(urth) Thecla's "Identity"

Ross Arlen Tieken ross.a.tieken at gmail.com
Fri Apr 5 09:58:20 PDT 2013

New Criticism is also appropriate because Wolfe, while primarily  
inspired by Borges, is also inspired by the Catholic English writing  
in the 1930's to the 1960's--Tolkien, Eliot, Pound, Tate, etc.--  
Modernist-Traditionalist writers, a tradition in which I think Wolfe  
has a prominent place. The New Criticism was supposed to encourage and  
analyze this type of writing. "Meaning is reconstruction rather than  
deconstruction" is actually a beautiful little summary of why this is  
so. Remember that modernism is not postmodernism (although they are in  
close relation), and Wolfe is definitely a modernist writer.


On Apr 5, 2013, at 11:42 AM, Marc Aramini wrote:

> I agree- new criticism (and historical criticism for valid context  
> most of the time) are the most sound and applicable techniques.
> I feel like the new critical approach would get the most out of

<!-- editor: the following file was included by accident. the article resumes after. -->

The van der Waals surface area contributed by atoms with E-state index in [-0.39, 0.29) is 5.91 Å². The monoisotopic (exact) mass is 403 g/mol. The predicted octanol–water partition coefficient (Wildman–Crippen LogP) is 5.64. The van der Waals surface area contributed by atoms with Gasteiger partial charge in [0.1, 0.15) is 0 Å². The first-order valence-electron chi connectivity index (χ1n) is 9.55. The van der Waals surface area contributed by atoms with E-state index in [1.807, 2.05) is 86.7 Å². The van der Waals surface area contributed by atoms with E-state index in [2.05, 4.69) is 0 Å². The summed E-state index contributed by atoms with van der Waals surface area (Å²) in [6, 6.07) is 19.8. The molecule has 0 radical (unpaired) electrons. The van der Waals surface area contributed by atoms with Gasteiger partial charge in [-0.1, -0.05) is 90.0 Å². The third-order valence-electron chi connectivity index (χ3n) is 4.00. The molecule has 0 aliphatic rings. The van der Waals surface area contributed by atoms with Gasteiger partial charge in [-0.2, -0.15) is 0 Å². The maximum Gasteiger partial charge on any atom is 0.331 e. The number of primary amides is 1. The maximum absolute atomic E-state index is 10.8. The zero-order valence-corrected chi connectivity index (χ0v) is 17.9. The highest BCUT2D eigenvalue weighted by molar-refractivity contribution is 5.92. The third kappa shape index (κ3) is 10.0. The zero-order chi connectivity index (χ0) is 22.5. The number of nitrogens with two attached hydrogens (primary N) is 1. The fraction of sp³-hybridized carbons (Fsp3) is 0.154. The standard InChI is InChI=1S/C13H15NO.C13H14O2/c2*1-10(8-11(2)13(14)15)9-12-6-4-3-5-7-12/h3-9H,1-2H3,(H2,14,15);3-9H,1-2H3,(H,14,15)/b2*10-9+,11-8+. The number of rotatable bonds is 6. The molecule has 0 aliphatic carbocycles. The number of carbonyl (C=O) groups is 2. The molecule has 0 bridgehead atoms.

> Wolfe- meaning is reconstruction rather than deconstruction.  For  
> example, Reading e e cummings "anyone lived in a pretty how town"  
> through that lens makes perfect sense, though words are used outside  
> their normal parts of speech- meaning is reinforced rather than  
> lost. Much of post modern thought is intentionally losing one self  
> in a haze, getting trapped in the Cartesian circle with no egress in  
> the absence of absolute parameters of signification.
> Sent from my iPhone
> On Apr 5, 2013, at 8:07 AM, DAVID STOCKHOFF <dstockhoff at verizon.net>  
> wrote:
> They have their own abstract methods, and while they try to make  
> those methods concrete, they also make them inflexible and blind.
>> I always liked New Criticism because I could get my mind around a  
>> "perfect" but "perfectly flawed" structure, where function  
>> transcends form. But the French guys always lost me at some point.
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Ross Arlen Tieken
Religious Studies
Rice University

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